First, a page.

Improvements: The government continued to make systematic improvements to the country’s prison system. With continued ICRC access to civilian prisons and labor camps, reports of torture have decreased while progress in overcrowding and vocational training opportunities have contributed to improvements in detention conditions and basic services.

Timor-Leste

Section 1. Respect for the Integrity of the Person, Including Freedom from:

c. Torture and Other Cruel, Inhuman, or Degrading Treatment or Punishment

The law prohibits such practices and limits the situations in which police officers may resort to physical force and the use of firearms. During the year there were multiple reports of the use of excessive force by security forces. Most complaints involved maltreatment, use of excessive force during incident response or arrest, and threats made at gunpoint.

For example, in January police officers from the Public Order Battalion stationed in Maliana reportedly beat a medical staff member on duty in the hospital who attempted to interfere with their harsh treatment of a patient. Police leaders responded by opening an investigation into the incident, and the case was in process in Suai District Court.

Prison and Detention Center Conditions

Prison and detention center conditions generally did not meet international standards, and the larger of the country’s two prisons was overcrowded.

Physical Conditions: According to human rights monitoring organizations, police station detention cells generally did not comply with international standards and lacked sanitation facilities and bedding, although the police were making efforts to improve them. The prison in Dili (Becora) was overcrowded. It had an estimated capacity of 290 inmates, but in September held 555 adult and juvenile male convicts and pretrial detainees. According to independent monitoring, juvenile and adult prisoners were in the same block, although separate blocks housed pretrial detainees and convicts. Gleno Prison was not overcrowded, but held women as well as adult male convicts and pretrial detainees, albeit in separate blocks. Conditions were the same for male and female prisoners, who shared recreation areas. Housing blocks separated nonviolent offenders from violent offenders. There were no specific supports for offenders with mental disabilities.

Authorities provided food three times daily in the prisons; however, there was no budget for food in police station detention centers, and officers and independent monitors reported that police purchased food for prisoners out of their personal funds. While authorities provided water in prisons, it was not always available in detention centers. Due to lack of Ministry of Health staff, the Ombudsman for Human Rights and Justice (PDHJ) found that there was no regular staffing of medical centers at the hospitals and medical staff might only be available on a weekly or monthly basis at the facility. For urgent cases and those beyond basic needs, authorities took inmates to a local hospital in Gleno or Dili. Access to clean restroom facilities was generally sufficient, although without significant privacy. PDHJ assessed ventilation and lighting as adequate in prisons, but not in detention centers. Prisoners were able to exercise for two hours daily.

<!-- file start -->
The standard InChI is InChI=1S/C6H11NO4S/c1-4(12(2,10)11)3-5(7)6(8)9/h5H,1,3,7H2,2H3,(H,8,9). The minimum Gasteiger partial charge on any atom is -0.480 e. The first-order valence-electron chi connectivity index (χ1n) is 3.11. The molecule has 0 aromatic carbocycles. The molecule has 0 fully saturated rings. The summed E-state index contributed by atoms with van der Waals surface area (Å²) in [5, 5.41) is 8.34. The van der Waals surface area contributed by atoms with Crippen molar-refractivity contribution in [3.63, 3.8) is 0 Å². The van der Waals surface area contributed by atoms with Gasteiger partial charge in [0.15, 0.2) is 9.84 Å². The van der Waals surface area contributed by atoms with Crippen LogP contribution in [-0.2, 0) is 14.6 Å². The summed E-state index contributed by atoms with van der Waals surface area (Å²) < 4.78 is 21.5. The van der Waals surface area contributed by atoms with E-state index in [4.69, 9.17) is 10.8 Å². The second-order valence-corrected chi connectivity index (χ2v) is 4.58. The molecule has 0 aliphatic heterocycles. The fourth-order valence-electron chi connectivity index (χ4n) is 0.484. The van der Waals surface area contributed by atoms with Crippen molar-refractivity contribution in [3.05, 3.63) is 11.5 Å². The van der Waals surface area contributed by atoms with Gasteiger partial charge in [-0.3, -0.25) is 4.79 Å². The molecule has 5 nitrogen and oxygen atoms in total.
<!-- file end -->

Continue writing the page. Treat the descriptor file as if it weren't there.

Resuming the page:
Administration: Independent monitors reported that prison authorities followed case management guidelines and standard operating procedures to track prisoners. Prisoners and detainees could submit complaints to judicial authorities without censorship and request investigation of credible allegations of problematic conditions. The PDHJ oversees prison conditions and prisoner welfare. It monitored inmates in Dili, and reported that the government was generally responsive to recommendations. Nonetheless, some human rights monitoring organizations questioned how widely known the complaint mechanism was and whether prisoners felt free to utilize it. Prisoners were able to practice their religion without significant restrictions.

Prisons permit 30-minute visits twice per week, but some visitors complained that the duration was too short, given the time required to travel for the visit.

Independent Monitoring: The government permitted prison visits by nongovernmental organizations (NGOs) and independent human rights observers.

Improvements: Authorities completed construction of a new prison on the south coast, to be occupied early in 2017.

Uganda

Section 1. Respect for the Integrity of the Person, Including Freedom from:

c. Torture and Other Cruel, Inhuman, or Degrading Treatment or Punishment

The constitution and law prohibit such practices. The 2012 Antitorture Act stipulates that any person convicted of an act of torture may be subject to 15 years’ imprisonment, a fine of 7.2 million shillings ($2,050), or both. The penalty for conviction of aggravated torture is life imprisonment. Nevertheless, there were credible reports security forces tortured and beat suspects.

From January to June, the African Center for Treatment and Rehabilitation of Torture Victims (ACTV) registered 856 allegations of torture by police, the Flying Squad (a UPF unit assigned to violent crimes), special investigations units of police, and the UPDF. The ACTV provided legal advice to 142 torture victims and initiated three public litigation cases of torture against the government.